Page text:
Fleece to yarn

Friday we were getting ready to load our van for the Saturday Cherry Street Farmers market when the UPS guy opened the back door to the studio and set down two boxes. We thanked him as he left and then turned the top box over to see that it was a shipment from the mill. Yarn!  Considering that I was down to one skein of Oklahoma Fiber Partnership Yarn I nearly squealed. Well – maybe I did squeal – just a little. This is the first of two big shipments that I’m expecting. If you’ve followed my blog for long you may remember the photos of bags of fleece that I washed and air dried, or the big photo of raw wool air drying in the studio. Those were fleeces from Cordero Farms, and were part of this shipment. The shipment also included some of the fiber from Heaven Sent Farm, and some llama from Country Garden Farm too. 
Since it was late on Friday when the yarn arrived it was impossible to get any dyed and ready for Saturday’s market. Even though a dark yarn is being left natural, there usually is a little bit of what I call mill grease that needs to be soaked off to help the yarn bloom but there was not enough time for that to happen either. Regardless, I pulled out a few skeins of wool and llama and loaded them in the van to take anyway. It felt good to have a nice – albeit small – display of yarn in the booth again.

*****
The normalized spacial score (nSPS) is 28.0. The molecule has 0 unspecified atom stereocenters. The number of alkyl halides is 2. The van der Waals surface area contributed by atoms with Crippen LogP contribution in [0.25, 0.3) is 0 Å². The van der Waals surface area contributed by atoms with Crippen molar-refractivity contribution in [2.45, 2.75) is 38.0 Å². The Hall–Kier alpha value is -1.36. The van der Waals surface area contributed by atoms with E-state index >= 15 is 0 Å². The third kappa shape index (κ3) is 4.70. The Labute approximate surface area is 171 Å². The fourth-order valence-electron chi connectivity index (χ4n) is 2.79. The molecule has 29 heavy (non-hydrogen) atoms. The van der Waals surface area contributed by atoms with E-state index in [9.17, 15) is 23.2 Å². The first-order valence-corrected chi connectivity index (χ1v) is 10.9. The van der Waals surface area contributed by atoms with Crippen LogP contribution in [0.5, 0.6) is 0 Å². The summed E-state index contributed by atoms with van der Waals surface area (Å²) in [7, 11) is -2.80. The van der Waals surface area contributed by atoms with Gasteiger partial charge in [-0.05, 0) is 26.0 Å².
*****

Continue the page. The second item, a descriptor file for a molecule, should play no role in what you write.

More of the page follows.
This coming Saturday I expect to have a full display of Oklahoma yarn at the market!  If you’re in the Tulsa area, come by for some fondling and stash enhancement. The labels will show which farm the fiber came from and usually the name of the animal too. 
Fleece before being sent to the mill for spinning:
Alpacas at Heaven Sent Farm
Brooklyn and Aloha fleeces from Cordero Farms
Oprah fleece from Cordero Farms
Spun and cleaned skeins of the same wool drying on our balcony: 

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